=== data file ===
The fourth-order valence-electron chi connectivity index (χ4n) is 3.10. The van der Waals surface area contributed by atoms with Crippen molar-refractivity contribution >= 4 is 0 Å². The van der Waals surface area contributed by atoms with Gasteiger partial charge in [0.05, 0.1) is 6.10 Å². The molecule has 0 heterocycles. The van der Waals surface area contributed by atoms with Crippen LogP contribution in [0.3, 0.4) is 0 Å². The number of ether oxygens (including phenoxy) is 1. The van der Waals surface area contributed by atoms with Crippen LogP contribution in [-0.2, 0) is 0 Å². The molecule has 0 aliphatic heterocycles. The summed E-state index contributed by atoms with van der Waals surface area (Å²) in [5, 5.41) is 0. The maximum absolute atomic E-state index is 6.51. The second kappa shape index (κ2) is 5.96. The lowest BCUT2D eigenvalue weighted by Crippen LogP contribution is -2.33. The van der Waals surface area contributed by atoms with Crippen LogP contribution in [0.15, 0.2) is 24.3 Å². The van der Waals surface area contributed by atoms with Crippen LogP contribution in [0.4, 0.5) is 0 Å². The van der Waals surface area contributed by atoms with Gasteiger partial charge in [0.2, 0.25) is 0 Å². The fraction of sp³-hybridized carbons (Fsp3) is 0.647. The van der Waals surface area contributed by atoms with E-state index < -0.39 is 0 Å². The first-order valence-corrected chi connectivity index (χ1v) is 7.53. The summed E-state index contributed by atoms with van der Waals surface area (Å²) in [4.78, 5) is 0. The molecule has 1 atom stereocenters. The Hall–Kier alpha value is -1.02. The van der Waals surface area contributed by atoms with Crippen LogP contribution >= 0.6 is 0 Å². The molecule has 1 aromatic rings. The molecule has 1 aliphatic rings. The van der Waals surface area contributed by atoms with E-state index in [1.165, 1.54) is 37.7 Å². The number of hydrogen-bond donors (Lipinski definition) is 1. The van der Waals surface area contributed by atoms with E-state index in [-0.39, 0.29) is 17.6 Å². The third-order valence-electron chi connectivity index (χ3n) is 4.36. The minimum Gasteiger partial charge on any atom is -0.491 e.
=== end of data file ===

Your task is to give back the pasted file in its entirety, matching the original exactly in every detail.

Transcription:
The fourth-order valence-electron chi connectivity index (χ4n) is 3.10. The van der Waals surface area contributed by atoms with Crippen molar-refractivity contribution >= 4 is 0 Å². The van der Waals surface area contributed by atoms with Gasteiger partial charge in [0.05, 0.1) is 6.10 Å². The molecule has 0 heterocycles. The van der Waals surface area contributed by atoms with Crippen LogP contribution in [0.3, 0.4) is 0 Å². The number of ether oxygens (including phenoxy) is 1. The van der Waals surface area contributed by atoms with Crippen LogP contribution in [-0.2, 0) is 0 Å². The molecule has 0 aliphatic heterocycles. The summed E-state index contributed by atoms with van der Waals surface area (Å²) in [5, 5.41) is 0. The maximum absolute atomic E-state index is 6.51. The second kappa shape index (κ2) is 5.96. The lowest BCUT2D eigenvalue weighted by Crippen LogP contribution is -2.33. The van der Waals surface area contributed by atoms with Crippen LogP contribution in [0.15, 0.2) is 24.3 Å². The van der Waals surface area contributed by atoms with Crippen LogP contribution in [0.4, 0.5) is 0 Å². The van der Waals surface area contributed by atoms with Gasteiger partial charge in [0.2, 0.25) is 0 Å². The fraction of sp³-hybridized carbons (Fsp3) is 0.647. The van der Waals surface area contributed by atoms with E-state index < -0.39 is 0 Å². The first-order valence-corrected chi connectivity index (χ1v) is 7.53. The summed E-state index contributed by atoms with van der Waals surface area (Å²) in [4.78, 5) is 0. The molecule has 1 atom stereocenters. The Hall–Kier alpha value is -1.02. The van der Waals surface area contributed by atoms with Crippen LogP contribution >= 0.6 is 0 Å². The molecule has 1 aromatic rings. The molecule has 1 aliphatic rings. The van der Waals surface area contributed by atoms with E-state index in [1.165, 1.54) is 37.7 Å². The number of hydrogen-bond donors (Lipinski definition) is 1. The van der Waals surface area contributed by atoms with E-state index in [-0.39, 0.29) is 17.6 Å². The third-order valence-electron chi connectivity index (χ3n) is 4.36. The minimum Gasteiger partial charge on any atom is -0.491 e.